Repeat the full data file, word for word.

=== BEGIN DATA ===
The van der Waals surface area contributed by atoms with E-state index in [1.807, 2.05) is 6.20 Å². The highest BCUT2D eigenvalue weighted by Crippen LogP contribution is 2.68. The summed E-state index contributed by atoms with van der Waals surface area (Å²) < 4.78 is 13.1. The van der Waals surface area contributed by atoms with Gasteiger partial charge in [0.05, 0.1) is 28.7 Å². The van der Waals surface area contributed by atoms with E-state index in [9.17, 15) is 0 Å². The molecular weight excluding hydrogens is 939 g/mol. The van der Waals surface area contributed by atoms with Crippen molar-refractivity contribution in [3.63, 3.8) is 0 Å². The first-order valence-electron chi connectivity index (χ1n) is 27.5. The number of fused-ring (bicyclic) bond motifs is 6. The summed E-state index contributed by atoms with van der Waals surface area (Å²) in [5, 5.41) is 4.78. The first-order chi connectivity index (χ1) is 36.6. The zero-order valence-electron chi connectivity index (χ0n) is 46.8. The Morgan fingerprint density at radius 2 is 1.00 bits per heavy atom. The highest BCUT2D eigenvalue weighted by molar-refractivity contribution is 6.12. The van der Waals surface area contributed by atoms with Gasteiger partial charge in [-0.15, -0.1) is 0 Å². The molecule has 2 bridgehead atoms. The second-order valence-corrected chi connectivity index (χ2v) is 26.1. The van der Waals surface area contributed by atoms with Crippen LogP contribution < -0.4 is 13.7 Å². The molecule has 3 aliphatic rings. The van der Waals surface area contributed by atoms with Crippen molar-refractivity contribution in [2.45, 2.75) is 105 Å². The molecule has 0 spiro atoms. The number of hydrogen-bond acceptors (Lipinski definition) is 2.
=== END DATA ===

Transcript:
The van der Waals surface area contributed by atoms with E-state index in [1.807, 2.05) is 6.20 Å². The highest BCUT2D eigenvalue weighted by Crippen LogP contribution is 2.68. The summed E-state index contributed by atoms with van der Waals surface area (Å²) < 4.78 is 13.1. The van der Waals surface area contributed by atoms with Gasteiger partial charge in [0.05, 0.1) is 28.7 Å². The van der Waals surface area contributed by atoms with E-state index in [9.17, 15) is 0 Å². The molecular weight excluding hydrogens is 939 g/mol. The van der Waals surface area contributed by atoms with Crippen molar-refractivity contribution in [3.63, 3.8) is 0 Å². The first-order valence-electron chi connectivity index (χ1n) is 27.5. The number of fused-ring (bicyclic) bond motifs is 6. The summed E-state index contributed by atoms with van der Waals surface area (Å²) in [5, 5.41) is 4.78. The first-order chi connectivity index (χ1) is 36.6. The zero-order valence-electron chi connectivity index (χ0n) is 46.8. The Morgan fingerprint density at radius 2 is 1.00 bits per heavy atom. The highest BCUT2D eigenvalue weighted by molar-refractivity contribution is 6.12. The van der Waals surface area contributed by atoms with Gasteiger partial charge in [-0.15, -0.1) is 0 Å². The molecule has 2 bridgehead atoms. The second-order valence-corrected chi connectivity index (χ2v) is 26.1. The van der Waals surface area contributed by atoms with Crippen LogP contribution < -0.4 is 13.7 Å². The molecule has 3 aliphatic rings. The van der Waals surface area contributed by atoms with Crippen molar-refractivity contribution in [2.45, 2.75) is 105 Å². The molecule has 0 spiro atoms. The number of hydrogen-bond acceptors (Lipinski definition) is 2.